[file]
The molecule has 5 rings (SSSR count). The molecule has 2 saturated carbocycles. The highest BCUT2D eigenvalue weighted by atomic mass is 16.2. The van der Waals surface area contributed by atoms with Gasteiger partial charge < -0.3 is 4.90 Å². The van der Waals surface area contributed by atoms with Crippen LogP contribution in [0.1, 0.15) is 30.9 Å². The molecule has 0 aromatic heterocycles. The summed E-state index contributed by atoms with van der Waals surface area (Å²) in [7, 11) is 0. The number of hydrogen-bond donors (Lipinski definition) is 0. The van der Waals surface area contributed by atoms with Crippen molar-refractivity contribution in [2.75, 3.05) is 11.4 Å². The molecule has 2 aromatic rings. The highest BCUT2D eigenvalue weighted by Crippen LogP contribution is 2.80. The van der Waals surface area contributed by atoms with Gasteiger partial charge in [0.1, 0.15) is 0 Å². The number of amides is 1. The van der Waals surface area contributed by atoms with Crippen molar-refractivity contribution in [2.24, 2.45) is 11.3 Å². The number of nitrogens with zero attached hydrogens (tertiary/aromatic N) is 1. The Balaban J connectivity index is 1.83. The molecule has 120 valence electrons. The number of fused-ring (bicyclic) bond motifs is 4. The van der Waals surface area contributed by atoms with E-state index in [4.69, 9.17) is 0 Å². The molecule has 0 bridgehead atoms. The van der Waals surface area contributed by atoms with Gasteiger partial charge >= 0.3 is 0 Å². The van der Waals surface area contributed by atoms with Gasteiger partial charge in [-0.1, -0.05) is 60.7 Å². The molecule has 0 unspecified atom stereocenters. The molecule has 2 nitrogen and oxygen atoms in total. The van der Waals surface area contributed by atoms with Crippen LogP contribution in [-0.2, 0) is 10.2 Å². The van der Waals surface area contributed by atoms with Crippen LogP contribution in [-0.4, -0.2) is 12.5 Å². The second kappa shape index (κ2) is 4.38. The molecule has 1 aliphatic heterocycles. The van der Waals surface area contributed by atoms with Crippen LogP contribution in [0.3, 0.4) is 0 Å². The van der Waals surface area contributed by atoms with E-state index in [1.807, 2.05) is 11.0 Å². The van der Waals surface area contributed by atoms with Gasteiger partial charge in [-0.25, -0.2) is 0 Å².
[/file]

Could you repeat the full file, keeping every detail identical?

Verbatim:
The molecule has 5 rings (SSSR count). The molecule has 2 saturated carbocycles. The highest BCUT2D eigenvalue weighted by atomic mass is 16.2. The van der Waals surface area contributed by atoms with Gasteiger partial charge < -0.3 is 4.90 Å². The van der Waals surface area contributed by atoms with Crippen LogP contribution in [0.1, 0.15) is 30.9 Å². The molecule has 0 aromatic heterocycles. The summed E-state index contributed by atoms with van der Waals surface area (Å²) in [7, 11) is 0. The number of hydrogen-bond donors (Lipinski definition) is 0. The van der Waals surface area contributed by atoms with Crippen molar-refractivity contribution in [2.75, 3.05) is 11.4 Å². The molecule has 2 aromatic rings. The highest BCUT2D eigenvalue weighted by Crippen LogP contribution is 2.80. The van der Waals surface area contributed by atoms with Gasteiger partial charge in [0.1, 0.15) is 0 Å². The number of amides is 1. The van der Waals surface area contributed by atoms with Crippen molar-refractivity contribution in [2.24, 2.45) is 11.3 Å². The number of nitrogens with zero attached hydrogens (tertiary/aromatic N) is 1. The Balaban J connectivity index is 1.83. The molecule has 120 valence electrons. The number of fused-ring (bicyclic) bond motifs is 4. The van der Waals surface area contributed by atoms with E-state index in [4.69, 9.17) is 0 Å². The molecule has 0 bridgehead atoms. The van der Waals surface area contributed by atoms with Gasteiger partial charge >= 0.3 is 0 Å². The van der Waals surface area contributed by atoms with Gasteiger partial charge in [-0.1, -0.05) is 60.7 Å². The molecule has 0 unspecified atom stereocenters. The molecule has 2 nitrogen and oxygen atoms in total. The van der Waals surface area contributed by atoms with Crippen LogP contribution in [-0.2, 0) is 10.2 Å². The van der Waals surface area contributed by atoms with Crippen LogP contribution in [-0.4, -0.2) is 12.5 Å². The second kappa shape index (κ2) is 4.38. The molecule has 1 aliphatic heterocycles. The van der Waals surface area contributed by atoms with Crippen LogP contribution in [0.3, 0.4) is 0 Å². The van der Waals surface area contributed by atoms with E-state index in [1.807, 2.05) is 11.0 Å². The van der Waals surface area contributed by atoms with Gasteiger partial charge in [-0.25, -0.2) is 0 Å².